A Healthy Sense of Shame

by Rick Liggin

What ever happened to our sense of shame? Is there nothing that shocks us as a nation anymore? Have we forgotten what it means to be embarrassed? Is there anyone among us who still knows how to blush?

These questions came rushing to my mind recently when I learned that the city of Chicago has now named a street in honor of porn king and Playboy Magazine owner, Hugh Hefner. How in the world does a leading city in this "Christian nation" stoop to honor the king of smut? Hasn't his magazine (and others like it) done enough to destroy our society as it is? And now we honor this evil man! Something is wrong with that! The report went on to inform us that after the street naming ceremony, Mr. Hefner was off to some southern university "to scout out new talent." Is there no shame?

The question came to my mind again, as I watched a recent "Today" program with Katie Couric and Matt Lauer. In one segment, Katie spoke with ice-skating star, Rudy Galindo, about his testing HIV positive as a result of homosexual, "unsafe sex." There was no expression of remorse for his participation in what the Bible calls a "degrading passion" (Rom. 1:26-27); no shame and no embarrassment. Just an effort to encourage the practice of "safe sex." More than anything else, he wanted people to learn from his situation that "safe sex is not an empty slogan." Isn't there something wrong with that?!

Earlier this spring, we had an interesting conversation with one of our local high school guidance counselors. We were asking about whether or not the mandatory swimming classes are mixed (boys and girls in the same classes). She told us that their experience at this high school was that co-ed swimming just doesn't work with ninth and tenth graders. "They're just too embarrassed for the opposite sex to see their bodies," she said; but went on to say that by eleventh and twelfth grade, "the students are okay with it." I want to know what happens between tenth and eleventh grade that makes this true? Somehow, by the eleventh grade our young people are losing their sense of shame! Something is seriously wrong with that!

Now you may not be surprised by these illustrations--and I guess I'm not really either. I've known for a long time that our world--and especially our nation--has been corrupted, has become totally immoral, and has lost all sense of shame. We are indeed a nation of people "whose glory is in their shame" (Phil. 3:19); that is we "glory" in (and are most proud of) the very thing that we ought to be ashamed of! Our ethical values are so inverted that what should embarrass us doesn't, and what ought not to embarrass us does! And something is terribly wrong with that! But what can I do about it?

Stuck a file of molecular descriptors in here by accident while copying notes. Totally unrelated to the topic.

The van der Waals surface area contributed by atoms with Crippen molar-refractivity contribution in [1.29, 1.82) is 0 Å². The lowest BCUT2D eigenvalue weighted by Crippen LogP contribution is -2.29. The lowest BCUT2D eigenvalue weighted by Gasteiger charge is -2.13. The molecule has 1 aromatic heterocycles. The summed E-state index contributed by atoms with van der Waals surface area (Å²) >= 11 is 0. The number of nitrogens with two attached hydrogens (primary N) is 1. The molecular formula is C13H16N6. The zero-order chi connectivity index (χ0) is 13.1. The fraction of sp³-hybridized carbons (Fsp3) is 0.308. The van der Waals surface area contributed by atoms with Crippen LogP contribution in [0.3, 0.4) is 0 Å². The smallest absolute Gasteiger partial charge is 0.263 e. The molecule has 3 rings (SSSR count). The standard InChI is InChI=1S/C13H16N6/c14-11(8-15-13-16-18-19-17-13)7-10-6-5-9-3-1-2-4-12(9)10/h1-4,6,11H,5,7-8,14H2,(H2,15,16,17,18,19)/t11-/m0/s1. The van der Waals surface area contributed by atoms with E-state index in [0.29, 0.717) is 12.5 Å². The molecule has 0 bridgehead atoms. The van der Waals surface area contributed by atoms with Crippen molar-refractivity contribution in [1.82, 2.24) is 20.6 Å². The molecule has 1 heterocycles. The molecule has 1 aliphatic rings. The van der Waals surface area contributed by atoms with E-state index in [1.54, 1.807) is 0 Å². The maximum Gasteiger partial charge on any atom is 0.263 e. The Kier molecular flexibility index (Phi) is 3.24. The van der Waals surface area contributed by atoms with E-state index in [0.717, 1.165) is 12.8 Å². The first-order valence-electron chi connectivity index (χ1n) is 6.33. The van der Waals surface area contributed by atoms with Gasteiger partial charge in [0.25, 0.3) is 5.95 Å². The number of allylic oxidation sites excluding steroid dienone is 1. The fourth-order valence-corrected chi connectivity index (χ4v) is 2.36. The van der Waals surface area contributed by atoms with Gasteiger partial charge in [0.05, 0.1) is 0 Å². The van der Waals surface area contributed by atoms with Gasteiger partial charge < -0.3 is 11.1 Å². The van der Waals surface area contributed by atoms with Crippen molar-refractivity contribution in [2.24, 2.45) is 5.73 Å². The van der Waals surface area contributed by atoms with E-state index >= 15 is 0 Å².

What can we--the people of God--do about it? Well, one thing that I know we can do is at least not allow ourselves to be forced into the world's mold! We can keep ourselves from conforming to our age (Rom. 12:2)!

But right here is where I become most disturbed! I'm troubled by how corrupt our nation is, but I'm even more concerned by how many among us--the people of God--are being infected by our society! Like those around us, we're losing our sense of shame. We're no longer embarrassed about sexual sin among us.

Adultery and divorce are commonplace in the church--even among its leaders--and we're not ashamed! Problems with pornography are rampant--and we're not embarrassed. Pregnancy outside of marriage is dismissed among us with a casual "kids make mistakes" excuse--and no one blushes! No longer is it just the young folks who slip off to the public swimming pool or wear the modern mini skirts; now it's most people in the church who "can't see anything wrong with" mixed swimming or immodest dress.

Where is that sense of shame that ought to be rooted fast within the individual's character (1 Tim. 2:9-10)? Slowly, because of our own spiritual carelessness, that sense of shame has been eroded. We become desensitized to sin and hardened by its deceitfulness (Heb. 3:12-13). Suddenly, we're not embarrassed by the language around us or the undress or the flirtation with sin. And the next thing you know, we're involved in it maybe a bit tentatively at first, but soon enough we get over it and then we're "okay with it." And the next thing you know we're right there in it with the rest of the world! And the next thing you know we're lost!

Something has got to be done to recapture our sense of shame! It's time for us to wake up, "for now salvation is nearer to us than when we believed. The night is almost gone and the day is at hand." It's time for us to "lay aside the deeds of darkness and put on the armor of light." It's time for us to "put on the Lord Jesus Christ, and make no provisions for the flesh in regard to its lusts" (Rom. 13:11-14). It's time for us to start thinking more soberly and start developing a healthy sense of shame! -- Via Think on These Things, July-August-September, 2000

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